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Near infrared spectroscopy (NIRS), an emerging non-invasive tool for functional neuroimaging, has evolved as a multichannel technique allowing simultaneous measurements through many channels ranging from below ten to above hundred. Simultaneous testing of such a large number of channels escalates the risk of Type I error, therefore multiplicity correction(More)
The registration of functional brain data to common stereotaxic brain space facilitates data sharing and integration across different subjects, studies, and even imaging modalities. Thus, we previously described a method for the probabilistic registration of functional near-infrared spectroscopy (fNIRS) data onto Montreal Neurological Institute (MNI)(More)
The registration of functional brain data to the common brain space offers great advantages for inter-modal data integration and sharing. However, this is difficult to achieve in functional near-infrared spectroscopy (fNIRS) because fNIRS data are primary obtained from the head surface and lack structural information of the measured brain. Therefore, in our(More)
The capacity to integrate multiple sources of information is a prerequisite for complex cognitive ability, such as finding a target uniquely identifiable by the conjunction of two or more features. Recent studies identified greater frontal-parietal synchrony during conjunctive than non-conjunctive (feature) search. Whether this difference also reflects(More)
Computing phase-locking values (PLVs) between EEG signals is becoming a popular measure for quantifying functional connectivity, because it affords a more detailed picture of the synchrony relationships between channels at different times and frequencies. However, the accompanying increase in data dimensionality incurs a serious multiple testing problem for(More)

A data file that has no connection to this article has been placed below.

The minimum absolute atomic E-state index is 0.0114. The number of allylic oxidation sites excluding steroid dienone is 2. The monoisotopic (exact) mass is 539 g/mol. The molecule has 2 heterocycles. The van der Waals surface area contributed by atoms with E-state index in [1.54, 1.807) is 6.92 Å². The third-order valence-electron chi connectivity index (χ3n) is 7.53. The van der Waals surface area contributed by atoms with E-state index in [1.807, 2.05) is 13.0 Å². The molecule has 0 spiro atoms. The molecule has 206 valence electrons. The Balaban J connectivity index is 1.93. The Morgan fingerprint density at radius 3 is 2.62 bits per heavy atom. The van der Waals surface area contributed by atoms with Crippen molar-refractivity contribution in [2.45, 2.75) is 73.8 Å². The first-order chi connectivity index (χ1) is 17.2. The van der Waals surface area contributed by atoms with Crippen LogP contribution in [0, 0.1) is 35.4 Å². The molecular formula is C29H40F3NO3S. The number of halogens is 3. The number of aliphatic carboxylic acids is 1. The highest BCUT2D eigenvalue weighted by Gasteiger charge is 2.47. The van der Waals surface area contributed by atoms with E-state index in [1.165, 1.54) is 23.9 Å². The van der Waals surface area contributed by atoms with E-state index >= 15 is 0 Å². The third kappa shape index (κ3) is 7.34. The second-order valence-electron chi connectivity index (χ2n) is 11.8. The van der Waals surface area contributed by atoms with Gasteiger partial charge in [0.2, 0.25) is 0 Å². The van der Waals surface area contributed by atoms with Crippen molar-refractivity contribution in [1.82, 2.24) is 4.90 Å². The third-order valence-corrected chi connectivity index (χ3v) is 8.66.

It is important to create a link between stereotaxic coordinates and head-surface-based positioning systems in order to share data between tomographic and transcranial brain mapping studies. In our previous studies, we established the probabilistic correspondence of the international 10-20 positions to the standard stereotaxic coordinate systems and made a(More)
The neural basis of memory subprocesses, encoding and retrieval, have been extensively examined in functional neuroimaging studies. However, the cortical substrates of taste memory, which form an important part of our episodic memory, have rarely been explored in humans. Previously, we have used functional near-infrared spectroscopy (fNIRS) and found(More)
We examined whether food identity information presented as name labels would influence perception of basic tastes. To test this hypothesis, we used 10 aqueous taste solutions consisting of 2-3 of the 5 basic tastes in different ratios and presented them with one of these food names: "lemon," "coffee jelly," "caramel candy," and "consomme soup." Forty-six(More)
OBJECTIVE The use of functional near-infrared spectroscopy (fNIRS) is growing, leading to a need for methods to summarise data from multiple studies. However, this is difficult using the current channel-based methods when experiments do not share a common channel (CH) arrangement. Thus, we proposed and implemented a CH-independent analysis method for(More)
Sensory evaluation (SE) of food attributes involves various levels of cognitive functions, yet not much has been studied about its neural basis. Using multi-channel functional near-infrared spectroscopy (fNIRS), we examined the activation of the anterior portion of the lateral prefrontal cortex (LPFC) of 12 healthy volunteers during the SE of tea samples.(More)